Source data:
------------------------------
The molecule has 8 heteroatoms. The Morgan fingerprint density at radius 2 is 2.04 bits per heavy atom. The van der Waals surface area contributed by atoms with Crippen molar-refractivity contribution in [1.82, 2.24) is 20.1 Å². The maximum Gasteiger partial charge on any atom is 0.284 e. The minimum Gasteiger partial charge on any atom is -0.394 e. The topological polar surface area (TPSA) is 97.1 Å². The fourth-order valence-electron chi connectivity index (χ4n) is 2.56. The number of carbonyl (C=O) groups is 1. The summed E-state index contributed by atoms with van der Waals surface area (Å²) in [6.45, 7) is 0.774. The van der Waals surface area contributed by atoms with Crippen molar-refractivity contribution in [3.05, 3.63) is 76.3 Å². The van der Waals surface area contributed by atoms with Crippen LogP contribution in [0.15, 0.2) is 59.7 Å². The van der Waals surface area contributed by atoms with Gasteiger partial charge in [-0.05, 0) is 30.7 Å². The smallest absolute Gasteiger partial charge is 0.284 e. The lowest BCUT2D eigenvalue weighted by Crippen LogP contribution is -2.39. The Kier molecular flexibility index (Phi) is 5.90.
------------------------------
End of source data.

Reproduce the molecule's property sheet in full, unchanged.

The molecule has 8 heteroatoms. The Morgan fingerprint density at radius 2 is 2.04 bits per heavy atom. The van der Waals surface area contributed by atoms with Crippen molar-refractivity contribution in [1.82, 2.24) is 20.1 Å². The maximum Gasteiger partial charge on any atom is 0.284 e. The minimum Gasteiger partial charge on any atom is -0.394 e. The topological polar surface area (TPSA) is 97.1 Å². The fourth-order valence-electron chi connectivity index (χ4n) is 2.56. The number of carbonyl (C=O) groups is 1. The summed E-state index contributed by atoms with van der Waals surface area (Å²) in [6.45, 7) is 0.774. The van der Waals surface area contributed by atoms with Crippen molar-refractivity contribution in [3.05, 3.63) is 76.3 Å². The van der Waals surface area contributed by atoms with Crippen LogP contribution in [0.15, 0.2) is 59.7 Å². The van der Waals surface area contributed by atoms with Gasteiger partial charge in [-0.05, 0) is 30.7 Å². The smallest absolute Gasteiger partial charge is 0.284 e. The lowest BCUT2D eigenvalue weighted by Crippen LogP contribution is -2.39. The Kier molecular flexibility index (Phi) is 5.90.